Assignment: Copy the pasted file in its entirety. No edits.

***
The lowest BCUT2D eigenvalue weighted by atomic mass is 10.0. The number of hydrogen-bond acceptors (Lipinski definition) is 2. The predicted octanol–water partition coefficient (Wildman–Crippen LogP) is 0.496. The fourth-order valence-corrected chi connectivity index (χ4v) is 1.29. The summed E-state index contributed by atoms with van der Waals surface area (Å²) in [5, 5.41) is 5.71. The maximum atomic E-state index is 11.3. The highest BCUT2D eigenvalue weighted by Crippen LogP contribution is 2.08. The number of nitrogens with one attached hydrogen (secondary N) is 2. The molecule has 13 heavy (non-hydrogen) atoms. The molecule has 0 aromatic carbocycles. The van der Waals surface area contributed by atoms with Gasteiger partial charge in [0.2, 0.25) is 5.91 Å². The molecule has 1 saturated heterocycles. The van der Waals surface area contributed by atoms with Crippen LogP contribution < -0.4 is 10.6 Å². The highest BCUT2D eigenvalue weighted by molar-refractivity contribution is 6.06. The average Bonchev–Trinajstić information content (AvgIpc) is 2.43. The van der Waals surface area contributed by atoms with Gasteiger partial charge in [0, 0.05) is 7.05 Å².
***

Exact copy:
The lowest BCUT2D eigenvalue weighted by atomic mass is 10.0. The number of hydrogen-bond acceptors (Lipinski definition) is 2. The predicted octanol–water partition coefficient (Wildman–Crippen LogP) is 0.496. The fourth-order valence-corrected chi connectivity index (χ4v) is 1.29. The summed E-state index contributed by atoms with van der Waals surface area (Å²) in [5, 5.41) is 5.71. The maximum atomic E-state index is 11.3. The highest BCUT2D eigenvalue weighted by Crippen LogP contribution is 2.08. The number of nitrogens with one attached hydrogen (secondary N) is 2. The molecule has 13 heavy (non-hydrogen) atoms. The molecule has 0 aromatic carbocycles. The van der Waals surface area contributed by atoms with Gasteiger partial charge in [0.2, 0.25) is 5.91 Å². The molecule has 1 saturated heterocycles. The van der Waals surface area contributed by atoms with Crippen LogP contribution < -0.4 is 10.6 Å². The highest BCUT2D eigenvalue weighted by molar-refractivity contribution is 6.06. The average Bonchev–Trinajstić information content (AvgIpc) is 2.43. The van der Waals surface area contributed by atoms with Gasteiger partial charge in [0, 0.05) is 7.05 Å².